Thursday, May 27, 2010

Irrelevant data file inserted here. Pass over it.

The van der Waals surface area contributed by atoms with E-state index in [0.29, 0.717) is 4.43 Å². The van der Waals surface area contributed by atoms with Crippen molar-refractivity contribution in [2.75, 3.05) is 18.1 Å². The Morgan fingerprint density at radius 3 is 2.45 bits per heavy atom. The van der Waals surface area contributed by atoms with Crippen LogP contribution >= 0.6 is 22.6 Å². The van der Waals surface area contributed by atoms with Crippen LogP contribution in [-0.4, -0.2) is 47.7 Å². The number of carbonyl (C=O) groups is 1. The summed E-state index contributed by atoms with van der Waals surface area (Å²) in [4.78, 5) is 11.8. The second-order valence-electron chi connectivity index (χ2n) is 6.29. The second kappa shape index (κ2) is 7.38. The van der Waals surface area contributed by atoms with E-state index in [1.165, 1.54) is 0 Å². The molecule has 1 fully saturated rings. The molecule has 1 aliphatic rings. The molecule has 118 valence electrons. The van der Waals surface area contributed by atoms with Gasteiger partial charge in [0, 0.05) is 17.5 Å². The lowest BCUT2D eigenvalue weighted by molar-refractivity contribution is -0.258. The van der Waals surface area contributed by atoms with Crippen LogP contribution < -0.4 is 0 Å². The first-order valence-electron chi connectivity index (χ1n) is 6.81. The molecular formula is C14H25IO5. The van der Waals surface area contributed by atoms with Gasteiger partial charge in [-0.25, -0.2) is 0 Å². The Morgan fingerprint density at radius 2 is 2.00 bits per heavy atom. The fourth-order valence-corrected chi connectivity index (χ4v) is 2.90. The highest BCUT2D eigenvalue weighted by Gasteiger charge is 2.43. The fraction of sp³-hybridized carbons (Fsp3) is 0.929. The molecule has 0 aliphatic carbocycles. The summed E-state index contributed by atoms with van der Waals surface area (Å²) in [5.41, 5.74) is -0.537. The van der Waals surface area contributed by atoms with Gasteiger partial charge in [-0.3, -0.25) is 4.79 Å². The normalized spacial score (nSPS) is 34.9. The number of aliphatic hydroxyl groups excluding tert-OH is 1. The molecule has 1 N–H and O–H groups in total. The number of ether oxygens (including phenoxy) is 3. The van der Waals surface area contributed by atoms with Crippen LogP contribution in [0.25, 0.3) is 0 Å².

The article “Computing in Architectural Design” by Yehuda Kalay provides a very detailed description of the history of the use of computers to aid in design dating back to the 1950s. Beginning with Ivan Sutherland in the early 1960s and his development of the “light-pen” and sketchpad, computer aided design has come an extremely long way. The concept for this first system was one in which the draftsman would draw using the light-pen onto a complex display known as a sketchpad, where the computer would process what has been drawn by hand and convert it to math and a graphed set of numbers. The article follows the timelines through the decades describing high points of noteworthy breakthroughs of CAD technology. Some lessons I took from this article are that technology will never stop getting faster and smaller, and by the time a new precedent is set in CAD, there is already something more innovative in the works. The most important point I took from this article re-enforces the thinking I have been talking about for years: no matter how far technology advances, the most precious resource in the world will always be the creative thought processes of the human mind.

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